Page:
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Former NSA Narayanan rings cyber alarm

The Aadhaar card scheme was worth looking at for its cyber-security ramifications, he says

Aditya Nag Calcutta Published 17.01.19, 06:56 PM
Narayanan speaks at the programme on Wednesday.

Narayanan speaks at the programme on Wednesday. The Telegraph picture

Former national security adviser and Bengal governor M.K. Narayanan has sounded an alert on how “cyber terrorism” can cripple the economy and stressed the need for protecting cyberspace against such attacks.

“Growing inter-connectivity has effectively demolished traditional security perimeters. Financial services, banks, manufacturing and the healthcare industry are among the most targeted. Insider threats are growing at an exponential rate,” he told a seminar in Calcutta on Wednesday.


The 6th annual economic summit titled “Cyber Terrorism and the Economy — A Gathering Storm” was organised by the Research Centre for Eastern and North Eastern Regional Studies, Calcutta, and the Bengal Chamber of Commerce and Industry.

Narayanan, who was joined on the dais by former Chief of Staff Shankar Roychowdhury and Chief of the Air Staff Arup Raha, referred to the dangers that the digital age faces from “malware”, or malicious software, that is designed to cripple computer systems remotely.

“Cyber warfare is a slow poison, silently administered by non-attributable, physically non-intrusive, generally undetectable elements,” said General Roychowdhury (retd), patron of the research centre.

Narayanan said the Aadhaar card scheme was worth looking at for its cyber-security ramifications.

“The use of Aadhaar cards is becoming ubiquitous. The danger is that not only is it becoming easier to mask an identity online, but once malware codes come into the open market, it can be bought and re-purposed by hackers and nation states across the world,” he said.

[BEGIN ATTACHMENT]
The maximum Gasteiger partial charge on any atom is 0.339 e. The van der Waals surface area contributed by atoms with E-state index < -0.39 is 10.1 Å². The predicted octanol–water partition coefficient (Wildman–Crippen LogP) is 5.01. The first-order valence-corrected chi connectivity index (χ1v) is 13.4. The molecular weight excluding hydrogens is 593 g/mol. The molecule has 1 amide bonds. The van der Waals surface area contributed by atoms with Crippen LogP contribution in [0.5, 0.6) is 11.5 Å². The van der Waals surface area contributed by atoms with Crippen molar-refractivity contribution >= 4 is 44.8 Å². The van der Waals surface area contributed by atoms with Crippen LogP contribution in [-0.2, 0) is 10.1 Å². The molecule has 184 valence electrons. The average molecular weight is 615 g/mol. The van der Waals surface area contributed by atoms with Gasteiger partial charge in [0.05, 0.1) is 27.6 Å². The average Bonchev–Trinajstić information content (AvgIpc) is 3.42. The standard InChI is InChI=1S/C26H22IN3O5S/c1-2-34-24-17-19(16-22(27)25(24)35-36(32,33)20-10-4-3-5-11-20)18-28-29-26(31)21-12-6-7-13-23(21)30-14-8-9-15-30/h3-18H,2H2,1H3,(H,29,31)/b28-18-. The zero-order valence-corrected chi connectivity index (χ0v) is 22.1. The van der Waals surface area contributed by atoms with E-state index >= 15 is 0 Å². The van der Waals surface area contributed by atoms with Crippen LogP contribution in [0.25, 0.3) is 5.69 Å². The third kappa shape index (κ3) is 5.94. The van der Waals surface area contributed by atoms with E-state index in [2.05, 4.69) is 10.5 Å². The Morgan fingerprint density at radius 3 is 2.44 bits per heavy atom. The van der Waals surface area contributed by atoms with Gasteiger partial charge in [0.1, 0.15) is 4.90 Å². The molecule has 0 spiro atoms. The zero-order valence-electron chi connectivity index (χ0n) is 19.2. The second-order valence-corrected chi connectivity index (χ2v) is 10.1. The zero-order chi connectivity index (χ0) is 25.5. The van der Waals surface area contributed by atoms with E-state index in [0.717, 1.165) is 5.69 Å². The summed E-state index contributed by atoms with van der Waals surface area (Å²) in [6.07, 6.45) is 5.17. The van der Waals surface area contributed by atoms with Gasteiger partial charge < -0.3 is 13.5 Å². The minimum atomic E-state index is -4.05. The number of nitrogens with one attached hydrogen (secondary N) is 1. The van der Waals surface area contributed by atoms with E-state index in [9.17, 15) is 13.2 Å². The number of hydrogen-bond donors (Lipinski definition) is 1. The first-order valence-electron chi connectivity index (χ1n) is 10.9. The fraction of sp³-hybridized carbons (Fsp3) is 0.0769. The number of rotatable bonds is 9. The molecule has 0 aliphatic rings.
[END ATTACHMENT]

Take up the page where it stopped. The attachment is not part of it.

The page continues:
In late 2016, political parties and social activists protested the Aadhaar Act, saying mandating the UIDAI’s 12-digit number for essential services was a violation of the fundamental right to privacy.

Narayanan said infamous Equifax breaches of 2017 or the Marriott hacks of 2018 — while extremely significant — were not “cyber terrorism”.

Equifax is a data analytics company from which millions of credit cards details were stolen by hackers in 2017. Similarly, hackers stole personal and financial information of over 500 million guests of the Marriott group through a single hack in 2018.

He referred instead to more insidious cases such as the StuxNet virus, which was launched in 2012 to undermine Iran’s nuclear programme, and which was subsequently repurposed by Iran to attack computers of the Saudi American Oil Company.

Narayanan also referred to the presence of “cyber arms dealers” in various countries, who sell malware both to corporations and to governments.

“Unlike viruses or computer attacks that result in a denial of service, a cyber terrorist attack is designed to cause physical violence or extreme financial harm,” Narayanan said. Narayanan also warned for a careful transition to the “Internet of Things” — the popular term for imminent time in which most infrastructures will be connected to the Internet.

Every end-point, every node, every device connected to enterprise networks has become a point of entry for cyber attackers,” he said.

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